Reading makes your Brain work

A recent study has determined that the Brain Simulates Actions in Stories as a Person Reads.

“Reading a book triggers an active response in a person’s brain, replicating the activity described in the story, a study by Washington University researchers in St. Louis, Mo., indicates. A brain-imaging study at Washington University tracked brain activity as participants read sections of a story.”

Regardless of whether what we read contains fiction or non~fiction, it stimulates our brain (one physical portion of our emergent mind), reproducing mental activity synonymous with the subject matter.  Reading about an activity may help our performance. That in itself holds value. This may give us a greater means of coping with potential situations we have not yet encountered.

Fiction as Medicine

Back to our Three Day Road exerpt. Fiction works as medicine in two manners, one through its creation, another through its perception. This applies to all creative works of art, whether an illustration, a danse [sic], a song or written fiction. In the creation of fiction, one has to provide a narrative order to the tale, one that strings image and meaning together into a coherent series of story-arcs. The most powerful of these remains the circle, where we end the tale where we’ve begun. Three Day Road follows a non~chronological story structure to accomplis this circle. It has shrugged off the tyranny of chronological storytelling, to weave together traditional elements of First Nations storytelling within the form of written fiction. This, in itself, indicates a means of healing the identity of First Nations’ peoples, who have had their traditions assaulted, and buried under introduced culture. By redefining the written word in their own voice, First Nations’ authors have created a new art, one that combines the ancient with the modern, in a manner that sings with more truth than all compiled histories.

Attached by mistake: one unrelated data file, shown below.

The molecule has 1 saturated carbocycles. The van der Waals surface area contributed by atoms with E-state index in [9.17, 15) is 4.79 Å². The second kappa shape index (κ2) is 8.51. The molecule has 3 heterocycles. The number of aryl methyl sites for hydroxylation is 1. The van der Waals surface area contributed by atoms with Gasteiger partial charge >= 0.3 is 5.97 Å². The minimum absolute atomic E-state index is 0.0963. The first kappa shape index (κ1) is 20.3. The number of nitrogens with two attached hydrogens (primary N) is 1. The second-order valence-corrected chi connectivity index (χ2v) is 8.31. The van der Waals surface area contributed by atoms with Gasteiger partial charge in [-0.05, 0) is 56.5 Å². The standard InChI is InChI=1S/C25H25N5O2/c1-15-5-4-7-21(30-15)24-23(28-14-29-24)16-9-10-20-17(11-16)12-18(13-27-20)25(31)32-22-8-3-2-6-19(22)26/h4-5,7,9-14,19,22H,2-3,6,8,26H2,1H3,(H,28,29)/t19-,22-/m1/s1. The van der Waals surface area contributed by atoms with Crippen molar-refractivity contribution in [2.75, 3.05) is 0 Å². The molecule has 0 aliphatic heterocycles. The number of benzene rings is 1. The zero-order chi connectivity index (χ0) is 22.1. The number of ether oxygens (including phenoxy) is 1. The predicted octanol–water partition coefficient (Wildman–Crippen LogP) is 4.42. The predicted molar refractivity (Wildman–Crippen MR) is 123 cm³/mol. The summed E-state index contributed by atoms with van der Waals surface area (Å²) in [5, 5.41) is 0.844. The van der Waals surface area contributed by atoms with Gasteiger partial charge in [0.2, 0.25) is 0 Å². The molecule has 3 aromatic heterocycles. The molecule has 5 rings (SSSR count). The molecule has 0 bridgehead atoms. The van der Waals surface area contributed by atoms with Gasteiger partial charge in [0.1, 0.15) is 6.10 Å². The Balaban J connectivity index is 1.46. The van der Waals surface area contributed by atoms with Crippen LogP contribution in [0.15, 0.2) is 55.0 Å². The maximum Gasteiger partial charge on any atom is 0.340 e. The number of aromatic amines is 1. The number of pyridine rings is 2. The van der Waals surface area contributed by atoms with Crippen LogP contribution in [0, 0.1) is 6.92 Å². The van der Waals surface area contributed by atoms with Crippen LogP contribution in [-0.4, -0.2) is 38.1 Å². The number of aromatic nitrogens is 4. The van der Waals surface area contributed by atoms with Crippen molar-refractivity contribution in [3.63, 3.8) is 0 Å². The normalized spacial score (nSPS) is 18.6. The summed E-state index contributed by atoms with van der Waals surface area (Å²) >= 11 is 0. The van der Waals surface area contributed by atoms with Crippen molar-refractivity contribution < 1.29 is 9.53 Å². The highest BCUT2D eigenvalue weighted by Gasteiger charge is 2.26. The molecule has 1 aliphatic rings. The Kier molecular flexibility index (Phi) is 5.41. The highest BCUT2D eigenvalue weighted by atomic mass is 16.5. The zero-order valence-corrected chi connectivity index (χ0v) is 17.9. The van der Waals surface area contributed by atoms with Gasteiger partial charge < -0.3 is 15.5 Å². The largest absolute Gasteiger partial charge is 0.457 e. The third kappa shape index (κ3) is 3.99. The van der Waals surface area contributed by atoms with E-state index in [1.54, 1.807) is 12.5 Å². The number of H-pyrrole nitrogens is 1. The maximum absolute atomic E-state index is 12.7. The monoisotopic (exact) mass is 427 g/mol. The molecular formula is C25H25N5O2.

Most particularly, Ceremony by Leslie Marmon Silko, Green Grass Running Water by Thomas King, Kiss of the Fur Queen by Tomson Highway and Three Day Road by Joseph Boyden (the first in a Trilogy) all reflect this combination of the ancient with the modern, and the path to healing. These works and authors have encouraged the creation of this journal, in hopes that it too may find a medicinal path.


Ceremony , a work dense with meaning, demands that we create new Ceremonies, for those unchanged ones we have inherited no longer represent us. We must express the world as we experience and perceive it through our art, in order to find meaning, and to share our insights with those who would listen fully and openly. Although this story calls to the peoples of the First Nations, the American Indians and Indigenous peoples, it would do well to penetrate the stagnant churches of Christianity, who rely on stories written near 2000 years ago, which refuse to change, adapt or evolve, demanding instead that we do. This creation of a new ritual, in itself provides healing, as does the enactment of the ceremony itself.


Green Grass, Running Water, a complex story with Coyote as its muse, weaves a tricky tale of creation stories, modern perception of the First Nations, and surviving in the modern world, despite the harshness and hardships that it imposes with indifferent prejudice. This story deserves attention in all Canadian literature courses, as it expresses a very particular Canadian experience with a lightness of humour that provides an antidote to tragedy. Therein lies its healing powers. Laughter dispels emotional ill~feeling before it becomes illness.


Kiss of the Fur Queen, chronicles as it fictionalises the lives of Tomson Highway and his brother René. The course of writing this appears to have helped Tomson deal with the premature death of René from HIV/AIDS. The antidote to the residential school experience, life in modern Winnipeg, and the subsequent struggles to define themselves in the little explored wilderness between North American tradition, music and the dance, and those introduced by Europe, particularly through classical piano and ballet, seeps through the lines of the pages.

As with most art forms, popular fiction, written for the sole purpose of making money (different from literary or medicinal fiction which becomes popular and makes money), waters down the pool of stories from which we may draw significant meaning. If we put down a story, and never think about it again, never evoke its characters, scenarios, or narrative into our imagination, then what good has it done us? Does momentary distraction truly serve us at all? From what does it distract us?